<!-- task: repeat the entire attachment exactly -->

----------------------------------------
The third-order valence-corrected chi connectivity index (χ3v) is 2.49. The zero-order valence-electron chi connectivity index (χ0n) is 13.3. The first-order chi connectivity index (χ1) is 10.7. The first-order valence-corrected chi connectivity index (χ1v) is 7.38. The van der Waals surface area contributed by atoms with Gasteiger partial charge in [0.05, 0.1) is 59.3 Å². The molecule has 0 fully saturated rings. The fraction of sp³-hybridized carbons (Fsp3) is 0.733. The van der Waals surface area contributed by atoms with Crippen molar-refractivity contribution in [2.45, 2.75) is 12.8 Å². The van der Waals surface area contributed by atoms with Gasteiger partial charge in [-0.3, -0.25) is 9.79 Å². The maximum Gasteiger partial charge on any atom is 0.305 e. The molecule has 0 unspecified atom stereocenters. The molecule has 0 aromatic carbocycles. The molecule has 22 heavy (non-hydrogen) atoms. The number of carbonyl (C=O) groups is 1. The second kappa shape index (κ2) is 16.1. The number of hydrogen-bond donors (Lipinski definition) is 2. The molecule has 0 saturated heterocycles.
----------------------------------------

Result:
The third-order valence-corrected chi connectivity index (χ3v) is 2.49. The zero-order valence-electron chi connectivity index (χ0n) is 13.3. The first-order chi connectivity index (χ1) is 10.7. The first-order valence-corrected chi connectivity index (χ1v) is 7.38. The van der Waals surface area contributed by atoms with Gasteiger partial charge in [0.05, 0.1) is 59.3 Å². The molecule has 0 fully saturated rings. The fraction of sp³-hybridized carbons (Fsp3) is 0.733. The van der Waals surface area contributed by atoms with Crippen molar-refractivity contribution in [2.45, 2.75) is 12.8 Å². The van der Waals surface area contributed by atoms with Gasteiger partial charge in [-0.3, -0.25) is 9.79 Å². The maximum Gasteiger partial charge on any atom is 0.305 e. The molecule has 0 unspecified atom stereocenters. The molecule has 0 aromatic carbocycles. The molecule has 22 heavy (non-hydrogen) atoms. The number of carbonyl (C=O) groups is 1. The second kappa shape index (κ2) is 16.1. The number of hydrogen-bond donors (Lipinski definition) is 2. The molecule has 0 saturated heterocycles.